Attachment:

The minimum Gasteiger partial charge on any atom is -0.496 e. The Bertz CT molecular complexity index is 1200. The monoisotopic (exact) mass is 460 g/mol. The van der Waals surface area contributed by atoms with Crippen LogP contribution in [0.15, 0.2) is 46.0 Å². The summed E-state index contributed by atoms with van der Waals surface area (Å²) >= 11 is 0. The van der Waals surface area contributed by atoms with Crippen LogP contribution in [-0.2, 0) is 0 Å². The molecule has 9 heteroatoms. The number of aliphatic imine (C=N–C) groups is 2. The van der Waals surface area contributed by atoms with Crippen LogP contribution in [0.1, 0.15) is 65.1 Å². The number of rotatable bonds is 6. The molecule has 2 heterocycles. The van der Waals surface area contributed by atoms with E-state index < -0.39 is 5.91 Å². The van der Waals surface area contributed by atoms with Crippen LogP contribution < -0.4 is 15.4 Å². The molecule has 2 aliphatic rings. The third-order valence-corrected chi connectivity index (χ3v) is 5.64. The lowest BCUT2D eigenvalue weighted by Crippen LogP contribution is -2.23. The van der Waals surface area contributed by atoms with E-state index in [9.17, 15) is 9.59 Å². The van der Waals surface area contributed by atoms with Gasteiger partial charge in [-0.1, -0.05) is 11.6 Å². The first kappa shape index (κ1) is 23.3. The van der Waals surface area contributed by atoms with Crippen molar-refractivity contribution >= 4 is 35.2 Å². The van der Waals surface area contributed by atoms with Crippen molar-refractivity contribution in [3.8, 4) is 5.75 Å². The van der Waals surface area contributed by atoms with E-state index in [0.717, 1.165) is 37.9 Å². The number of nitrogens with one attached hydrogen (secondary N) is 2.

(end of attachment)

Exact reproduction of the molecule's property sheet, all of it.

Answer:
The minimum Gasteiger partial charge on any atom is -0.496 e. The Bertz CT molecular complexity index is 1200. The monoisotopic (exact) mass is 460 g/mol. The van der Waals surface area contributed by atoms with Crippen LogP contribution in [0.15, 0.2) is 46.0 Å². The summed E-state index contributed by atoms with van der Waals surface area (Å²) >= 11 is 0. The van der Waals surface area contributed by atoms with Crippen LogP contribution in [-0.2, 0) is 0 Å². The molecule has 9 heteroatoms. The number of aliphatic imine (C=N–C) groups is 2. The van der Waals surface area contributed by atoms with Crippen LogP contribution in [0.1, 0.15) is 65.1 Å². The number of rotatable bonds is 6. The molecule has 2 heterocycles. The van der Waals surface area contributed by atoms with E-state index < -0.39 is 5.91 Å². The van der Waals surface area contributed by atoms with Crippen LogP contribution < -0.4 is 15.4 Å². The molecule has 2 aliphatic rings. The third-order valence-corrected chi connectivity index (χ3v) is 5.64. The lowest BCUT2D eigenvalue weighted by Crippen LogP contribution is -2.23. The van der Waals surface area contributed by atoms with E-state index in [9.17, 15) is 9.59 Å². The van der Waals surface area contributed by atoms with Gasteiger partial charge in [-0.1, -0.05) is 11.6 Å². The first kappa shape index (κ1) is 23.3. The van der Waals surface area contributed by atoms with Crippen molar-refractivity contribution >= 4 is 35.2 Å². The van der Waals surface area contributed by atoms with Crippen molar-refractivity contribution in [3.8, 4) is 5.75 Å². The van der Waals surface area contributed by atoms with E-state index in [0.717, 1.165) is 37.9 Å². The number of nitrogens with one attached hydrogen (secondary N) is 2.